calculate velocity for straight channel. These are given below:-
Manning’s equation
Chezy’s equation
1 2 1
v  R 3S 2
n
v  C RS
v
Darcy-Weisbach’s equation
8 gRS
f
(1.2)
(1.3)
(1.4)
In above equation were traditional formulas for calculating velocity. The equation fails to predict
the flow in meandering channels because of many variability and irregularities in geometry, flow
and surface conditions. For this type of situation we need to create a mathematical modeling for
calculating roughness and hence the stage-discharge relationships for meandering channel for a
generalised conditions of flow and geometry.
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CHAPTER 2
LITERATURE REVIEW
CHAPTER 2
2.1
OVERVIEW
An attempt has been made in this chapter to draw together various aspects of past research in
hydraulic engineering concerning the behavior of rivers and channels during in bank and
overbank flow. Prior to the early Sixties, very little was known of the complex flow patterns
which exist between a channel and its associated flood plains, but more recent developments
have led to a clearer understanding of the hydraulic mechanisms involved, at least at the level of
model studies. An important step in receiving a better understanding of river systems is to study
its velocity distribution with maximum accuracy. The flow prediction of river flows is vital
information for flood control, channel design, channel stabilization and restoration projects and it
affects the transport of pollutants and sediments. However, natural river channels are neither
straight nor uniform somewhat typical curved or meandering channel forms. Flow in meandering
channels is increasing interest because this type of channel is common for natural rivers, and
research work regarding flood control, discharge estimation and stream restoration need to be
conducted for this type of channel. It has exposed from investigators that the flow structure of
meandering channels is unpredictably more complex than straight channels due to its velocity
distribution. There are limited studies available in literature concerning the flow in meandering
channels. Rivers are observed to meander, as may readily be seen from maps or aerial
photographs (such as the well-known view of the Thames through London). Meandering
effectively lengthens the channel path, within the existing valley or flood plain. The degree of
meandering may be measured by the term sinuosity, which is defined as the ratio of channel
length to valley length. Chow (1959) described the degree of meandering as follows:
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CHAPTER 2
Table 2.1:-Degree of meandering
Sinuosity ratio
Degree of meandering
1.0 - 1.2
Minor
1.2 - 1.5
Appreciable
1.5 and greater
Severe
In rivers, phenomena which may vary considerably in time and space, involve mainly two
important subjects: open channel flow hydraulics and sediment transport. The boundaries in
rivers are generally loose, and the problems are therefore complex. For a basic understanding of
river morphology knowledge of sediment transport is obviously essential. In this research,
experiments have been carried out in a meandering channel or compound channel and the results
from these different channel configurations compared. This chapter is therefore divided into two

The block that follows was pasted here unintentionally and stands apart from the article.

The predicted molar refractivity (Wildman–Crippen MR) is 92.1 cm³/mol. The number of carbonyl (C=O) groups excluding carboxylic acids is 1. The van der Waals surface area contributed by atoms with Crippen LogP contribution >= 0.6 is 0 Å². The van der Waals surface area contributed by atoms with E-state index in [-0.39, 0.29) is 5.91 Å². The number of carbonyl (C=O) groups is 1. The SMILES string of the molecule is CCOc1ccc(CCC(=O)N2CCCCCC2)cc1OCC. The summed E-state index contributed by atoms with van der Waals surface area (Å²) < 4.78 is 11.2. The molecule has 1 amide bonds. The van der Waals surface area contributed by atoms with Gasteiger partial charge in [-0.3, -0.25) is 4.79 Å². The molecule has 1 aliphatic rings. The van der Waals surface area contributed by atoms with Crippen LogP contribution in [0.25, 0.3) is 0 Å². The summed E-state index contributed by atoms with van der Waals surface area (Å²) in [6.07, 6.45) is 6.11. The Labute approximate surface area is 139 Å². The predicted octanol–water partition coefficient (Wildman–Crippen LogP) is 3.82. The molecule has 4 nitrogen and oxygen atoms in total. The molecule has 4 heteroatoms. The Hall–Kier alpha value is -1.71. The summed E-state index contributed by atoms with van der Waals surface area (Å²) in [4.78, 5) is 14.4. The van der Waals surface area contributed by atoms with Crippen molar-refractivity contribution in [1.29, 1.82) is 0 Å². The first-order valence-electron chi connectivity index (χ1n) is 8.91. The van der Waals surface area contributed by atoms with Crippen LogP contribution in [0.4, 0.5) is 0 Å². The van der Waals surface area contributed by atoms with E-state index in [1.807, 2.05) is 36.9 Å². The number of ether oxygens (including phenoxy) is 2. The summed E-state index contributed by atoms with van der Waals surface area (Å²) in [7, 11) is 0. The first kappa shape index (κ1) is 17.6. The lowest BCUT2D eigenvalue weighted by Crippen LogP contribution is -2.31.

sections: the hydraulics of open channel flow with either meandering or compound channels.
These two sections briefly explain the necessary information concerning flow structure, twophase flow and sediment transport. The prediction of the flow characteristics in meandering
channels is a challenging task for rivers engineers due to the nature of flow. The dominant
feature consists of the effect in the fast moving flow in meandering channel. Some of the
extension literature are studied and presented below.
2.2
LITERATURE ON ROUGHNESS ,DISCHARGE AND VELOCITY PROFILE
Thomson (1876) studied the characteristic spiral motion of the flow in a channel bend. He also
dedicated much research work to both clarifying the flow structure and explaining its
mechanism. It was observed that the source of this phenomenon was the centrifugal force
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CHAPTER 2
generated due to the curved flow path, and resulting spiral motions, i.e. secondary flows, have a
significant effect on engineering matters such as flow resistance, sediment transport, erosion and
deposition.
Bhowmik and Demissie (1932) studied data from two rivers in the United States and it is
observed the rating curves obtained from these two rivers. It can be seen that, for both rivers
there is a significant reduction in the main channel velocity during overbank flow.
Shukry (1950) observed regarding the entrance of the bend and gave the information about the
path deviates from its normal course towards the inner bank and called this phenomenon an
"adjusting process". Due to this the maximum primary velocity occurs along the inner bank in
the first half of bend. After advance proceeding into bend, secondary flows begin to act on the
distribution of the primary flow, driving the faster moving fluid to the outer bank. From the exit
of the bend onward the maximum forward velocity lies near the outer side of the bend. Also
Francis & Asfari (1971), Kalkwijk & De Vriend (1980) and Johannesson & Parker (1989b)
analysed about the distribution of the primary velocity in channel bends theoretically, taking into
account the advective effect of secondary flows.
Shukry (1950), Rozovskii (1961) and Onishi et at. (1976) conducted experimental work to